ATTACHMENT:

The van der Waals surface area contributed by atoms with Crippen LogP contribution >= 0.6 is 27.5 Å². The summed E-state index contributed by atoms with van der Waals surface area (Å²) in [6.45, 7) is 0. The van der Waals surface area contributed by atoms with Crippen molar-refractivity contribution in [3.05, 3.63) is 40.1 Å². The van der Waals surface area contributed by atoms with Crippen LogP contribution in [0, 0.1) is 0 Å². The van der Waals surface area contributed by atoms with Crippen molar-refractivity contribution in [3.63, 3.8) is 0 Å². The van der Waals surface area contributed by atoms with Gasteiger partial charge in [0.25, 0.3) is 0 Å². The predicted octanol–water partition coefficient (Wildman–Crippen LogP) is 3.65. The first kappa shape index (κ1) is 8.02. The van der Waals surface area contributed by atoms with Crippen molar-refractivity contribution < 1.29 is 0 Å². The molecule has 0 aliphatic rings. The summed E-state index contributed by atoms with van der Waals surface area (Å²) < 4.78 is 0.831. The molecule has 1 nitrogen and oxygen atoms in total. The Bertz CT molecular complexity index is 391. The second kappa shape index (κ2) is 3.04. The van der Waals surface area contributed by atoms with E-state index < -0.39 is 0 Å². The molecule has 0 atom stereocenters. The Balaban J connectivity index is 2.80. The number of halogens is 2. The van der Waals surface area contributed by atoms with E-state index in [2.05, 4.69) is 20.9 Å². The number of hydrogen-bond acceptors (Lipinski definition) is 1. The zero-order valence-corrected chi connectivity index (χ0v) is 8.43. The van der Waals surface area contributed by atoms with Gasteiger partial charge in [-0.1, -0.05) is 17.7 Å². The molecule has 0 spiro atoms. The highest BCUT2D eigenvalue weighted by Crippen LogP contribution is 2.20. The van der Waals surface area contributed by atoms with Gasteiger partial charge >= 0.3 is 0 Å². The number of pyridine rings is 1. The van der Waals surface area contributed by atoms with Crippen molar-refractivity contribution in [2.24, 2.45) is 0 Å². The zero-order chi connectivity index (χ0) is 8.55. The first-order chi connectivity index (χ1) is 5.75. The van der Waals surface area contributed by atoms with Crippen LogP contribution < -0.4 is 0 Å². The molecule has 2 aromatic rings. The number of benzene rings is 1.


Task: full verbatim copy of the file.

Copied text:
The van der Waals surface area contributed by atoms with Crippen LogP contribution >= 0.6 is 27.5 Å². The summed E-state index contributed by atoms with van der Waals surface area (Å²) in [6.45, 7) is 0. The van der Waals surface area contributed by atoms with Crippen molar-refractivity contribution in [3.05, 3.63) is 40.1 Å². The van der Waals surface area contributed by atoms with Crippen LogP contribution in [0, 0.1) is 0 Å². The van der Waals surface area contributed by atoms with Crippen molar-refractivity contribution in [3.63, 3.8) is 0 Å². The van der Waals surface area contributed by atoms with Gasteiger partial charge in [0.25, 0.3) is 0 Å². The predicted octanol–water partition coefficient (Wildman–Crippen LogP) is 3.65. The first kappa shape index (κ1) is 8.02. The van der Waals surface area contributed by atoms with Crippen molar-refractivity contribution < 1.29 is 0 Å². The molecule has 0 aliphatic rings. The summed E-state index contributed by atoms with van der Waals surface area (Å²) < 4.78 is 0.831. The molecule has 1 nitrogen and oxygen atoms in total. The Bertz CT molecular complexity index is 391. The second kappa shape index (κ2) is 3.04. The van der Waals surface area contributed by atoms with E-state index < -0.39 is 0 Å². The molecule has 0 atom stereocenters. The Balaban J connectivity index is 2.80. The number of halogens is 2. The van der Waals surface area contributed by atoms with E-state index in [2.05, 4.69) is 20.9 Å². The number of hydrogen-bond acceptors (Lipinski definition) is 1. The zero-order valence-corrected chi connectivity index (χ0v) is 8.43. The van der Waals surface area contributed by atoms with Gasteiger partial charge in [-0.1, -0.05) is 17.7 Å². The molecule has 0 spiro atoms. The highest BCUT2D eigenvalue weighted by Crippen LogP contribution is 2.20. The van der Waals surface area contributed by atoms with Gasteiger partial charge >= 0.3 is 0 Å². The number of pyridine rings is 1. The van der Waals surface area contributed by atoms with Crippen molar-refractivity contribution in [2.24, 2.45) is 0 Å². The zero-order chi connectivity index (χ0) is 8.55. The first-order chi connectivity index (χ1) is 5.75. The van der Waals surface area contributed by atoms with Crippen LogP contribution < -0.4 is 0 Å². The molecule has 2 aromatic rings. The number of benzene rings is 1.